Here's Brad Hintz, an analyst covering brokerage firms at Sanford Bernstein, on Bloomberg Television's 'Surveillance Midday' with Tom Keene to discuss Wall Street banks and what the year will look like.
On Q1 for Wall Street banks:
'It has certainly been a good quarter for equity underwriting and M&A. The real question is on the trading side. Trading volumes look a little light. It will be a better quarter than Q4, but it will not be the booming fixed income quarter that perhaps we have seen typically the different Q4-Q1, you can have an 80% increase is the typical increase, and we are not going to get there'.
On what will happen to brokerage firms:
'In 2005, you had equity analysts saying the end of fixed income was at hand. And it didn't happen. What happened is we had a yield curve that twisted, and because it twisted, you had uncertainty about where you should put your bets as a fixed income portfolio manager, so you had money moving back and forth. That is how the Street makes its money. 1994, quite different. The Fed slams on the brakes. The yield curve rises and flattens, and when that occurred, everyone moves to the short end of the curve.
There was no euro market at that point and so fixed income dropped off a cliff. I think the debate we're having is this 2005 for the equity market's going to overestimate the decline, or is this 1994? I do not think it is 1994. It strikes me that we will have a weakening fixed income environment in the coming years. We have two fixed income markets. It is really a function of what is going on in both of those markets simultaneously'.
On Citigroup, Goldman and JPMorgan:
'I'm comfortable in the sense of will Citi do well as the world economy comes out. They certainly should. They are positioned to take advantage of the most rapidly growing parts of the world economy. If we look at what has happened to Goldman, there's a concern about their trading book. Not their M&A, not the equity underwriting. The issue is will trading ever be as profitable going forward.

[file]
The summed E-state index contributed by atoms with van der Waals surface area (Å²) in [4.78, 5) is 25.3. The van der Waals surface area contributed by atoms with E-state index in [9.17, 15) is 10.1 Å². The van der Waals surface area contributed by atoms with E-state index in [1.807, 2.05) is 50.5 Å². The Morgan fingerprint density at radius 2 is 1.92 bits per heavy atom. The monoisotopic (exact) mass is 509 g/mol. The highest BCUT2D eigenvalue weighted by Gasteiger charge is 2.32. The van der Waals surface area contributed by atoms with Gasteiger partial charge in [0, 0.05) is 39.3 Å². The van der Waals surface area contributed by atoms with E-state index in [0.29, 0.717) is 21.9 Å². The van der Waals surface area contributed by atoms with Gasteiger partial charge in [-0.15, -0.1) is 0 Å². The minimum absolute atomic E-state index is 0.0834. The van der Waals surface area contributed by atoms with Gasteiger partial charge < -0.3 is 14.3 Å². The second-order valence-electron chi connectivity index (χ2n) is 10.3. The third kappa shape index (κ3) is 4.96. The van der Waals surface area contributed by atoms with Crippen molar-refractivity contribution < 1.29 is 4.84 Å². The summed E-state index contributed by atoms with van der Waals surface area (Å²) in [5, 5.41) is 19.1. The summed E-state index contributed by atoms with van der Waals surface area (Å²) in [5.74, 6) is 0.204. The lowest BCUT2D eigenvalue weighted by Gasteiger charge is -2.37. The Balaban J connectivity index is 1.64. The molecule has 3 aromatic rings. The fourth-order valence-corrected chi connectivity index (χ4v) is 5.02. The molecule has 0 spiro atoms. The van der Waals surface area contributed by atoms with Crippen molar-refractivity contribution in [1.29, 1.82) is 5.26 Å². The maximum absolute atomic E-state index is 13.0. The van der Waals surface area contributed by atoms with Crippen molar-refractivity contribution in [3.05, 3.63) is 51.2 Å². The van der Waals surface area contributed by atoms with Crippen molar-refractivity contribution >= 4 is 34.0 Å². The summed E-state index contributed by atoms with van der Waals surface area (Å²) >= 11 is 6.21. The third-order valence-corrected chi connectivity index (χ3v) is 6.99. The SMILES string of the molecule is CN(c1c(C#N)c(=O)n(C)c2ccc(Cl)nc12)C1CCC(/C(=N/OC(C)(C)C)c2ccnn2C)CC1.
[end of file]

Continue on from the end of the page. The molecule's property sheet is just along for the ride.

To a lesser extent, we can add JPMorgan to that because JPM was arguably one of the winners coming out of 2008-2009. (It) is a company that is heavily reliant on fixed income on the trading side. Will trading be a much smaller business going forward ? That is what you are seeing in terms of the relative performance'.
On his single best buy right now:
'Probably the CME'.
On the distinction between the CME and the New York Stock Exchange:
'If you buy a stock on the New York Stock Exchange, you can sell it anywhere else. As a result, stock market volumes move to wherever the liquidity is. If you lower your price in terms of the execution price, not the price you are getting on the stock, but the execution price and what you are paying to do that, volume comes to you.
CME, if you buy a future, you have to sell it on the CME. As a result, if you are buying something on the CME, you are making a conscious commitment that there is liquidity at the back end. So the liquidity gets trapped. Market shares are trapped. They have 98% of the fixed-income futures volume in North America'.
On if the NYSE can compete with the CME once the deal with Deutsche Boerse is complete:
'Of course. The New York Stock Exchange has a competing product, a fixed income product in futures that is going to come out. The New York Stock Exchange has a twist on it. They say that if you go via us, you will be able to get a reduction in margin by about 30%.
CME just came out with another approach to this. They said they would give a 60% reduction in margin, and the cost of that was their ratings. The S&P came out and put their ratings on a negative outlook'.
On if 2011-2012 can be a great year for banks:
'Absolutely. As you know, I used to be a corporate treasurer. I would hate to be a corporate treasurer having to call 1-800-Jamie or 1-800-Bank of America. All my alternative sources of financing, unless I'm investment-grade credit, are gone. The regional banks are gone. Middle-market lending could be a very appropriate, attractive thing going forward'.
On retail brokers and Wall Street trying to limit movement of revenue producers:
'You can do anything you want. The issue is one of those Merrill brokers - he walks out the door, he will take about 70% of his client assets with him, and all he has to do is call Charles Schwab to go independent. If he doesn't want to go there, all he has to do is call UBS or Morgan Stanley. There is a bid in the marketplace for the retail brokers. The client relationship belongs to the retail broker. It was strike me that Bank of America should be relatively careful about this because they could quickly turn themselves into a Payne Webber if they do it'.
'Right now, Bank of America still has 18 or 24 months left to go on the guarantees that were put in place. They will begin to roll off at that point. Brokers will remember that'.